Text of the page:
I have long been at odds with the Normal People cover. First of all, it’s a bit indulgent to have the promising young author’s name be in the exact same size font as the title of the novel. This symmetry makes it appear that the book is a double-feature, Marianne headlining the New York Times bestseller, while Connell seems a supporting character in the exciting new biography Sally Rooney: The Woman Behind English Football’s Leading Man. Beyond that, the doodle skeletons comprising the aforementioned stars of the actual book look more like police sketches than the spirited lovers my own brain dreamed up. The dicolorism of the northern and southern hemispheres is a nice touch, foreshadowing how the protagonists are well versed in being next to each other but can never truly mix together. Unfortunately, if I didn’t already know how achingly wonderful the story it hides is, I would never open this cover. Old school takes a decided victory on this one. Dive into more high-stakes book cover battles here.
Furniture, especially across eras, is a polarizing arena of tastes, and this matchup crosses a culinary worktop considered contemporary six decades ago with its present day proxy.
The 1960s table is made out of rosewood cloaked in an oil finish, which highlights the crimson hues that give the hardwood its namesake. This example wears many of the traditional styling elements of mid century modern furniture, namely the softened edges and tapered legs. This is a hand built piece made by an expert craftsmen, and yet it gives off the unmistakable impression that a particularly robust Thanksgiving turkey would topple the table over. As compared to the modern day dining table, the vintage example is obviously smaller in physical dimensions but the old table looks even smaller than it actually is. Quite airy, maybe even dainty.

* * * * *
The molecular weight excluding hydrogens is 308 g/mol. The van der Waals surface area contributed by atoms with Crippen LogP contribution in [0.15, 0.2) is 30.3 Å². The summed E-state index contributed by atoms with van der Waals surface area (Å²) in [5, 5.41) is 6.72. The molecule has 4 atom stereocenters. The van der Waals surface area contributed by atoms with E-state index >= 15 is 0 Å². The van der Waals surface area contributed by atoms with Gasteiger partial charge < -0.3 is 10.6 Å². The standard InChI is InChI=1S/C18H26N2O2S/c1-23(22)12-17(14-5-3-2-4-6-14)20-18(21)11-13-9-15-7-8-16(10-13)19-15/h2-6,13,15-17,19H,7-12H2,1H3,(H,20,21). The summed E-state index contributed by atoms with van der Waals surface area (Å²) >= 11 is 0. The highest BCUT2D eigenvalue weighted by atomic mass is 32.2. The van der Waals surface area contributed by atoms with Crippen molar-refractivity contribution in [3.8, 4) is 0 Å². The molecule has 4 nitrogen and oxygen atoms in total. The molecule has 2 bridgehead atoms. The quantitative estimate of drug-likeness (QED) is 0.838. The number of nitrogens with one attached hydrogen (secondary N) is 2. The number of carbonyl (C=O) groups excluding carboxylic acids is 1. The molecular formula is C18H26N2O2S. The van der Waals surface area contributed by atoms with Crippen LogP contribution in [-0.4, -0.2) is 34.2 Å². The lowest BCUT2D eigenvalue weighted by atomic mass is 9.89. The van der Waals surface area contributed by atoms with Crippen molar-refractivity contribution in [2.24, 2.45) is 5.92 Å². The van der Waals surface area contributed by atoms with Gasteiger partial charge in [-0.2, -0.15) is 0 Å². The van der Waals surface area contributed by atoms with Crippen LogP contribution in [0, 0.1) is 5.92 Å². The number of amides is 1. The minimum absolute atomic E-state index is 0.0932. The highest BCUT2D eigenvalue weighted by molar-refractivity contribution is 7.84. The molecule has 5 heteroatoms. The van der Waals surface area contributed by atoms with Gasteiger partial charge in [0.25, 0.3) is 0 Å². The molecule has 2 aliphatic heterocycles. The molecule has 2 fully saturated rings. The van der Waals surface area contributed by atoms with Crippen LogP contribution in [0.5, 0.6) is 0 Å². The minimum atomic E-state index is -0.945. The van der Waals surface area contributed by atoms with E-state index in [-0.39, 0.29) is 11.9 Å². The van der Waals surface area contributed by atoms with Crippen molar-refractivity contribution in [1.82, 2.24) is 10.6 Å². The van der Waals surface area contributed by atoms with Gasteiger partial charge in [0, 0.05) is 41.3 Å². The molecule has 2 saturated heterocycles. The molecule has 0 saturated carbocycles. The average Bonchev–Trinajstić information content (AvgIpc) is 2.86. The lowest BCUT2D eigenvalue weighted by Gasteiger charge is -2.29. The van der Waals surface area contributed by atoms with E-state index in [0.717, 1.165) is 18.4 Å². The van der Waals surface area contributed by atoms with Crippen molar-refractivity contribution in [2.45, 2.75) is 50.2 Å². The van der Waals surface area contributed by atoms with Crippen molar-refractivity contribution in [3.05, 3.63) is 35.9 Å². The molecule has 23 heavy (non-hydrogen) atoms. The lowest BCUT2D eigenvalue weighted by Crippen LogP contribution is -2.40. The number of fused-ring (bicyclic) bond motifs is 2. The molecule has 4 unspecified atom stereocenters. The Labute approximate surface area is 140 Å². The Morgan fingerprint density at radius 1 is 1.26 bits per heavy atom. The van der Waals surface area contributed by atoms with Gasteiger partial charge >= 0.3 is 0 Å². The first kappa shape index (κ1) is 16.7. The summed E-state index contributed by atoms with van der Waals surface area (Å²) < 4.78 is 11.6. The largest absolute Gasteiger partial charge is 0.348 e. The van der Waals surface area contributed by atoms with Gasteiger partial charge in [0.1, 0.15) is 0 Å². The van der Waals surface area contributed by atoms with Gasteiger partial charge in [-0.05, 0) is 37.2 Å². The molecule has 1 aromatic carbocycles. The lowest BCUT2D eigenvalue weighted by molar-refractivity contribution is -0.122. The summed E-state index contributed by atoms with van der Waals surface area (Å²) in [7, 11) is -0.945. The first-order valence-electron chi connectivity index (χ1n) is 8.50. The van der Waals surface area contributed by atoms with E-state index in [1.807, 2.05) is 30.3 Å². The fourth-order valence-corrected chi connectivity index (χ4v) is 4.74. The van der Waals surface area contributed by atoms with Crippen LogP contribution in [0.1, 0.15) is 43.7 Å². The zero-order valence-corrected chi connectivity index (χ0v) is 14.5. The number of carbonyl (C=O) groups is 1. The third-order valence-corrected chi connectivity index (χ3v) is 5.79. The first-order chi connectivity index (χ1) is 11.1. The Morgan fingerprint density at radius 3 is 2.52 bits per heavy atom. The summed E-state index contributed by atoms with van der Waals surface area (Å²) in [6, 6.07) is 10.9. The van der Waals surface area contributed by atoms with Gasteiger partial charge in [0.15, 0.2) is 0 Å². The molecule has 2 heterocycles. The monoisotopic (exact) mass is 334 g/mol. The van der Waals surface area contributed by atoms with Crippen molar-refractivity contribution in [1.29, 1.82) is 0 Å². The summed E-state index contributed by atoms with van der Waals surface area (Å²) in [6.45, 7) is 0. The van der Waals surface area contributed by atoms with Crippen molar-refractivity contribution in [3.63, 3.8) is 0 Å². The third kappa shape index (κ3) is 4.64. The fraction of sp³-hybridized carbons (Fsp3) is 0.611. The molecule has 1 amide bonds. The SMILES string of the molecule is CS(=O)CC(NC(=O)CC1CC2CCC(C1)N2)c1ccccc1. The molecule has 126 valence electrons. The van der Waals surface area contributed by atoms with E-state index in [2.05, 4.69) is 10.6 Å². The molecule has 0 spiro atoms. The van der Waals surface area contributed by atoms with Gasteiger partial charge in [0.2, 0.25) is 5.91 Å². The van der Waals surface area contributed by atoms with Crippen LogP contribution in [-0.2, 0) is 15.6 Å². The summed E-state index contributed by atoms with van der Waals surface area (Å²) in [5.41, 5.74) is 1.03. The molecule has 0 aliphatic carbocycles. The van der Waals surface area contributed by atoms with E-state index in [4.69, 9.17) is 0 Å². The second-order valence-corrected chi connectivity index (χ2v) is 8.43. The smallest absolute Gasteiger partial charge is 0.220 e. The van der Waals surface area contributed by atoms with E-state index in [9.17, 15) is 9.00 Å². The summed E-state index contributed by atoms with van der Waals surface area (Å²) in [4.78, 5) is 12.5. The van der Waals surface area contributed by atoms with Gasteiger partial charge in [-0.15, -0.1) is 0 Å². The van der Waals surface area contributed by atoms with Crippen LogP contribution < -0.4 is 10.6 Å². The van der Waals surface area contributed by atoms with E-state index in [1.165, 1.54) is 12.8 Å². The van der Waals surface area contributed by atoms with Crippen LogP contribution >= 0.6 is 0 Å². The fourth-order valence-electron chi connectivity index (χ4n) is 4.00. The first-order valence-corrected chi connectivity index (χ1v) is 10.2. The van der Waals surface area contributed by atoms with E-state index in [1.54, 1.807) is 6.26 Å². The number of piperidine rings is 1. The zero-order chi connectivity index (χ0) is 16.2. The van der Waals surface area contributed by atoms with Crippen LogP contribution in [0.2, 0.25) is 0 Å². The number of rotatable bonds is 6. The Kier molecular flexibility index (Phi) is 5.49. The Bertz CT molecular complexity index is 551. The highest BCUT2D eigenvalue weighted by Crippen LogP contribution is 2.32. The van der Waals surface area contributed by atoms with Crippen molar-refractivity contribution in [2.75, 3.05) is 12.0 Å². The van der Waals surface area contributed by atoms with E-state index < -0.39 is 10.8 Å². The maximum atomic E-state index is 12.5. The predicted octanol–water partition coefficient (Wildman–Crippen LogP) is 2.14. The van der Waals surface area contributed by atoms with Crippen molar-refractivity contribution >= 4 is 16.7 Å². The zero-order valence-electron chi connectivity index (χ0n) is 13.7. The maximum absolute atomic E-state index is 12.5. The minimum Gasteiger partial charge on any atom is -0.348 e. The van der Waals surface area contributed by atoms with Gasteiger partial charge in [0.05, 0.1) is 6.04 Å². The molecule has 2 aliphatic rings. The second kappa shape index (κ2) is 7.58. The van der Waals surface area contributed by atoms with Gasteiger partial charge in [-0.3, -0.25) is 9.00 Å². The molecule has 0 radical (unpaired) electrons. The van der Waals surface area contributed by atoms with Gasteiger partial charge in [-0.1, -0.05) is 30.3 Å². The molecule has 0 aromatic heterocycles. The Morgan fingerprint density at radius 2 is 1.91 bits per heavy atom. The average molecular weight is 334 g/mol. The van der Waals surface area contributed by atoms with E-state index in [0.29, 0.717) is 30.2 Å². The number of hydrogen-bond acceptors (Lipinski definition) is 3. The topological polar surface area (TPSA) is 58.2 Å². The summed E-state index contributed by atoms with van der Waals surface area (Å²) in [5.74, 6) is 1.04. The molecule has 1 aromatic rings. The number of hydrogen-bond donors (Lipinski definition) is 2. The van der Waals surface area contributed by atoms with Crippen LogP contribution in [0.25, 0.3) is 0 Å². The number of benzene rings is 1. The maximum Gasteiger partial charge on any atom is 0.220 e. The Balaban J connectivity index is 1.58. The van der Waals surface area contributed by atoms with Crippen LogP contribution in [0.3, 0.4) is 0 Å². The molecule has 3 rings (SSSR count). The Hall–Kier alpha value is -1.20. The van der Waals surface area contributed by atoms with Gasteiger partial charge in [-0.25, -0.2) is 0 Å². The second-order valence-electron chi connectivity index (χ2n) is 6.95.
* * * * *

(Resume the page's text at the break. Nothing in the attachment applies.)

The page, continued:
This is an underlying design characteristic of MCM styles, and part of the reason that I enjoy so many of its architectural elements while not caring much for its actual furniture. MCM floor plans are open and flowing, cornered by towering windows maximizing natural light. Unfortunately, the individual furniture elements tend to plagiarize these elements exactly, leading to pieces that are well built and stylish while looking constantly on the verge of collapse.
Turning to the 2021 dining table, it is crafted out of poplar and some brushed steel legs. I’m not a huge fan of poplar itself, it’s an okay wood, but the color of the steel legs here is particularly impressive. It can be difficult to get steel to take on such a light gray coloring, which pairs well with the blondes of the poplar. Also, when appraising this table we will have to mentally discard the hideous seating trimmings surrounding it. Whenever I see these pressed metal chairs I am reminded that no, we still have plenty of room left in the world’s landfills.
I appreciate the more substantial, industrial look of the poplar table. It looks sturdy, proven, capable of any turkey I may throw at it. And in this head to head, that’s enough. The modern example is available from furniture maker Monkwood if you’re sick of eating off that IKEA coffee table.
Final tally: 2-1 in favor of the 1960s on this episode.